Silicon Valley Watcher - Former FT journalist Tom Foremski reporting from the intersection of technology and media

Monday Newswatch: Amazon patent trouble, Chinese bloggers use real names, BitTorrent does hardware

Posted by Richard Koman - October 23, 2006

IBM says Amazon infringed patents

Software critical to Amazon's web operations, including customer recommendations, advertising and data storage, infringes on IBM patents, Big Blue said in a suit filed today. IBM says it offered to license the patent to Amazon many times but “Amazon.com has refused every time.” In a press release IBM said: “We filed this case for a very simple reason. IBM’s property is being knowingly and unfairly exploited. ”
"We believe that Amazon's entire business model is built upon these patents and that damages could be substantial," said IBM spokesman Scott Brooks.

Reuters: IBM Sues Amazon over Web patents

China to insist on real names for bloggers

It's hard to persecute free speech when the only name you have to go is 'Freedom Blogger.' So China has signaled it will insist that would-be bloggers turn over their real names to the state.

"A real name system will be an unavoidable choice if China wants to standardize and develop its blog industry," the official Xinhua news agency quoted the Internet Society's secretary general, Huang Chengqing, as saying.

Bloggers anonymously disseminating untrue information on the Internet bring about ... wait for it ... a negative influence. Isn't that the point? Under the proposed rule, users would be required to register under their real name to open a blog but would still be allowed to write under a pseudonym.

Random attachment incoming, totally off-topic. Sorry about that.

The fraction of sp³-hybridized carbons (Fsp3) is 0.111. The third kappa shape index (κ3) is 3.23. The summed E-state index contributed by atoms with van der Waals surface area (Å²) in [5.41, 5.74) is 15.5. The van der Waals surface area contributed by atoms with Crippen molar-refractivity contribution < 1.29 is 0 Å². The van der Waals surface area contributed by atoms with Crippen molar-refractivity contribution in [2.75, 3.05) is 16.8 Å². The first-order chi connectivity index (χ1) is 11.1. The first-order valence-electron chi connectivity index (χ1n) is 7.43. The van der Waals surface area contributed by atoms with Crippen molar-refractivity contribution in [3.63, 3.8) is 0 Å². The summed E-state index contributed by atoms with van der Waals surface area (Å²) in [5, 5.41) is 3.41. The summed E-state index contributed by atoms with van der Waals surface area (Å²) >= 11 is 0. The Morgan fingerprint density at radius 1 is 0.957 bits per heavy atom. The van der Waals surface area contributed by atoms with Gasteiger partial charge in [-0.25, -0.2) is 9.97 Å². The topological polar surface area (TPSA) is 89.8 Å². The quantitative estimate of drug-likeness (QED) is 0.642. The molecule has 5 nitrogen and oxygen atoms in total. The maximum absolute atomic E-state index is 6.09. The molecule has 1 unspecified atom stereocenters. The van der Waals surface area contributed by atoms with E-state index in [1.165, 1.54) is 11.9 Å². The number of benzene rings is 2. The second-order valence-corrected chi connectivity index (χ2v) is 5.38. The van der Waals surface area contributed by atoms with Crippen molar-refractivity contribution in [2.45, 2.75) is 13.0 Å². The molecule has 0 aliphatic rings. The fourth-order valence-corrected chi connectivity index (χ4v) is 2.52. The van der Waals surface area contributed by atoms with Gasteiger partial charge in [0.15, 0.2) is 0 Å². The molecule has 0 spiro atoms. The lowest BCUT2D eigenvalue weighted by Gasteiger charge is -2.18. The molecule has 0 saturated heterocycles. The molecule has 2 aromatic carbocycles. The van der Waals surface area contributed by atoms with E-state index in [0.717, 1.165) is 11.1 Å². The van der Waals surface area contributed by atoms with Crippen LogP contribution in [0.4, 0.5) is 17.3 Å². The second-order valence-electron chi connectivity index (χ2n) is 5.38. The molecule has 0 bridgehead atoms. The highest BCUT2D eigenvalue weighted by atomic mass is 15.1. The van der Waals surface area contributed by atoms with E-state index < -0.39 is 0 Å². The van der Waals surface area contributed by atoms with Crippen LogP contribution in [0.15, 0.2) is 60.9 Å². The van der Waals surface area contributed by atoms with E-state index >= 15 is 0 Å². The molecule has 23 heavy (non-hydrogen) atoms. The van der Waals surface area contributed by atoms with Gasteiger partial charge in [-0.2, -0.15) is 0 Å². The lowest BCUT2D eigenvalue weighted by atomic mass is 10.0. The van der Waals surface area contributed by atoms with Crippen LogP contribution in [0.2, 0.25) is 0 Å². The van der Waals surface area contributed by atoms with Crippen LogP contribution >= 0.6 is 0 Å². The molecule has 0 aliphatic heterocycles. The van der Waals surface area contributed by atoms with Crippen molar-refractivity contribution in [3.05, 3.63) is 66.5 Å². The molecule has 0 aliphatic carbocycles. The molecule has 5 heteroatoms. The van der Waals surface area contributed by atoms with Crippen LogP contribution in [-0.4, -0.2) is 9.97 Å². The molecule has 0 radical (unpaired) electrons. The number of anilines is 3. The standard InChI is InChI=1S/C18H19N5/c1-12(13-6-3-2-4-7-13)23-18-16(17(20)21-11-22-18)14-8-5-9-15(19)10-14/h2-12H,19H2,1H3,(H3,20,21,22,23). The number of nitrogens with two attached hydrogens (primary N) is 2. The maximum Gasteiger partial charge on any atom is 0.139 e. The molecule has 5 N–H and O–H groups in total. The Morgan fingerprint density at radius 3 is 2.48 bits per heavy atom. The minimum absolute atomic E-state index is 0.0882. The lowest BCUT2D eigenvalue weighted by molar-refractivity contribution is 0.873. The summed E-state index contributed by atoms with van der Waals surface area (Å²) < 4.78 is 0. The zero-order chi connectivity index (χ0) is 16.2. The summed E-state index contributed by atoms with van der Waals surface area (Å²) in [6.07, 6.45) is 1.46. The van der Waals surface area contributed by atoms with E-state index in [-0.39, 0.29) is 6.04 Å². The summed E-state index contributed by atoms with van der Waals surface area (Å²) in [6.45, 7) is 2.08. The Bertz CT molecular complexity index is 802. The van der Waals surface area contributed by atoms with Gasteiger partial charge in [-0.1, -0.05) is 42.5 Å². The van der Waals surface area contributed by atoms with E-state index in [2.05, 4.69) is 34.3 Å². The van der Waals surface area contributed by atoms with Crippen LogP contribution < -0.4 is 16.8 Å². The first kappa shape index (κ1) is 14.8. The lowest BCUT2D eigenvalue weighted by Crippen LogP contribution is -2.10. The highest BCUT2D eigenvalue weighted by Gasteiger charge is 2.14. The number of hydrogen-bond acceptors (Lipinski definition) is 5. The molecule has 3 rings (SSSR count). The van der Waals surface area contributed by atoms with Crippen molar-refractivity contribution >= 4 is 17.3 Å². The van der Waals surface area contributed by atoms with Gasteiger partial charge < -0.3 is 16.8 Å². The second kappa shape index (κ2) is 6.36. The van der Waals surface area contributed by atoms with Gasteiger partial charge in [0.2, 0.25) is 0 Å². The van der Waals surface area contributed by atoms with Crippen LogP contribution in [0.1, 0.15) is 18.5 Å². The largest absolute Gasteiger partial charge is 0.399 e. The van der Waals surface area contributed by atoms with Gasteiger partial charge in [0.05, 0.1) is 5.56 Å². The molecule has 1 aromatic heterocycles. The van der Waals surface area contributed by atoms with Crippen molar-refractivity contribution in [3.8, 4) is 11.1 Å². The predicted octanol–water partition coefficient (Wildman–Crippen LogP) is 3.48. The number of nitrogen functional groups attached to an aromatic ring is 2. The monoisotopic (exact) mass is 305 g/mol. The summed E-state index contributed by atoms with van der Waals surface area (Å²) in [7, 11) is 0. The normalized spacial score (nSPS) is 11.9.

BitTorrent cuts hardware deals

BitTorrent took another step towards respectability in cutting deals for the software to run on network routers and storage devices by Asus, Planex and QNap. The Asus devices can download files via BitTorrent without a PC. (News.com)

"These are the places where people will store their media in the future," said Ashwin Navin, BitTorrent's co-founder. "People don't want files to clutter their home PCs. Our technology working with these devices allows an entire family to share a jukebox."

Deals like these push forward the idea of the digital living room. Imagine a home entertainment center running not off a DVD player or even a TiVO but a media server, wirelessly distributing huge media files to an HDTV or stereo. But proof of concept was to be a video-on-demand store selling digital version of Warner Bros. movies. That's been delayed and now BitTorrent says it won't debut until early 2007.

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